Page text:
Friday, November 3, 2017

Vaccinations Help Ensure Holiday Merriment

Neatly wrapped packages, pies fresh from the oven, and a peck on the cheek make holiday gatherings merry for the youngest to the oldest. Sadly, someone’s cough or sneeze could spread a life-threatening illness to grandma or your new grandbaby whose bodies are less able to fight off infection. That’s why Texas physicians say making sure your family is up to date on vaccinations, including flu, is key to keeping everyone healthy this holiday season.

“Making sure your vaccinations are current protects you and others you’ll be around — from your new niece or nephew to your grandparent in a nursing home,” said Arathi Shah, MD, a pediatrician based in Arlington and member of the Texas Medical Association’s (TMA’s) Be Wise — ImmunizeSM Physician Advisory Panel. “Diseases like flu and whooping cough can’t spread when many people in a community (and family) are vaccinated.”

Infants, pregnant women, and the elderly are among those most likely to get sick and develop a serious complication from a vaccine-preventable illness. Two vaccinations are key to protecting you and others this holiday season:

  • Influenza (or flu): Everyone six months of age and older, including pregnant women, needs a yearly shot.
  • Tdap (protects against tetanus/lockjaw, diphtheria, and pertussis/whooping cough): Pregnant women need this shot in the third trimester of every pregnancy to protect their infant. Other adults need this shot once, then a Td (tetanus/diphtheria) every 10 years. Children and teens receive this shot as part of routine childhood and adolescent vaccinations, so those who are up to date on their vaccinations should have received this.  

Flu season can last from October to May; in most years, it peaks in December through February. Flu can become serious for anyone. The youngest and the oldest are most at risk, as are people with chronic medical problems like asthma or any condition that weakens their body like cancer.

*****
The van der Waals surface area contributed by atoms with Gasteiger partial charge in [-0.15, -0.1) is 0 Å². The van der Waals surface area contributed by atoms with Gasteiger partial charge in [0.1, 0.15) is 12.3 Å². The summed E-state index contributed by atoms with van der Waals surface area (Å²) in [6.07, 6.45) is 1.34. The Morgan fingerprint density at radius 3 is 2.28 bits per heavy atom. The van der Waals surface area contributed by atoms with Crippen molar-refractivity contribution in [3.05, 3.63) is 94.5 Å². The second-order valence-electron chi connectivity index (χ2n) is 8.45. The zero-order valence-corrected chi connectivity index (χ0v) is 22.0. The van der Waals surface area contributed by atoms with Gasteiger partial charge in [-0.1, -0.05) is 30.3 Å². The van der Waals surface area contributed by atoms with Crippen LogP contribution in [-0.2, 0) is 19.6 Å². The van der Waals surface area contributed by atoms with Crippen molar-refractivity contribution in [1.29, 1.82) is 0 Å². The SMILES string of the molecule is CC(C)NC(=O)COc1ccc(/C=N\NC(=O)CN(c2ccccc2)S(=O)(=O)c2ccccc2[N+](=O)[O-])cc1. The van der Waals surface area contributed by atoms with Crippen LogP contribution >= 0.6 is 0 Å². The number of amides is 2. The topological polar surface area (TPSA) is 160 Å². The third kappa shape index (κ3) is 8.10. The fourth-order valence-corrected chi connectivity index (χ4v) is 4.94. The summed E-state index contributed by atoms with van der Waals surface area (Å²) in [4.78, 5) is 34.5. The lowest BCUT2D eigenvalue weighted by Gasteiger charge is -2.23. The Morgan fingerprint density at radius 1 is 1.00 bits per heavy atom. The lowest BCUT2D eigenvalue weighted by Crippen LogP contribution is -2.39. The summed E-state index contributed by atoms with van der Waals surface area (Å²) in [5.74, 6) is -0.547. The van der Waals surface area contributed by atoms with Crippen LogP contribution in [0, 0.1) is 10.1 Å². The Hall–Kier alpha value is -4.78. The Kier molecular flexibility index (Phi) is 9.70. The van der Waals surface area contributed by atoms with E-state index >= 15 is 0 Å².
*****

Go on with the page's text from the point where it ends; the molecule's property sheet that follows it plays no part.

As many as 26,000 U.S. children younger than 5 years of age have landed in the hospital with pneumonia or other flu complications annually in recent years, according to the Centers for Disease Control and Prevention. Most flu-related hospitalizations (nearly 70 percent), as well as flu-related deaths, occur in people over age 65.

Babies can’t be vaccinated for flu until they are at least six months old. That means those around them must protect them from the flu. The flu shot mom gets during pregnancy protects her and baby until the infant can get vaccinated, said Dr. Shah.

Whooping cough, or pertussis, is especially dangerous for infants. The Texas Department of State Health Services says more than half of babies under 1 year of age who get pertussis must be hospitalized. Many will have serious complications, like pneumonia or difficulty breathing, which can be life-threatening.

Pregnant woman are urged to get a pertussis shot during pregnancy to protect their newborn. Family members who will be around an infant also should get vaccinated against pertussis. Infants often catch pertussis from other family members or caregivers who don’t know they have it because their symptoms can be mild.

“Vaccinations are one of the best ways to prevent illness,” said Dr. Shah. “Don’t miss out on a holiday celebration or keep someone else away by getting or passing along sickness that could have been avoided — or worse, unwittingly pass along a potentially deadly illness to a loved one.”

For flu and whooping cough shots, your body needs about two weeks to develop the strongest protection, so doctors urge people to get vaccinated now for protection through the holiday season.

And based on people’s age and health conditions, vaccinations are needed throughout life to protect them from other illnesses like measles, chickenpox, and bacterial pneumonia. Dr. Shah suggests everyone check with their doctor to make sure they have all the shots they need.

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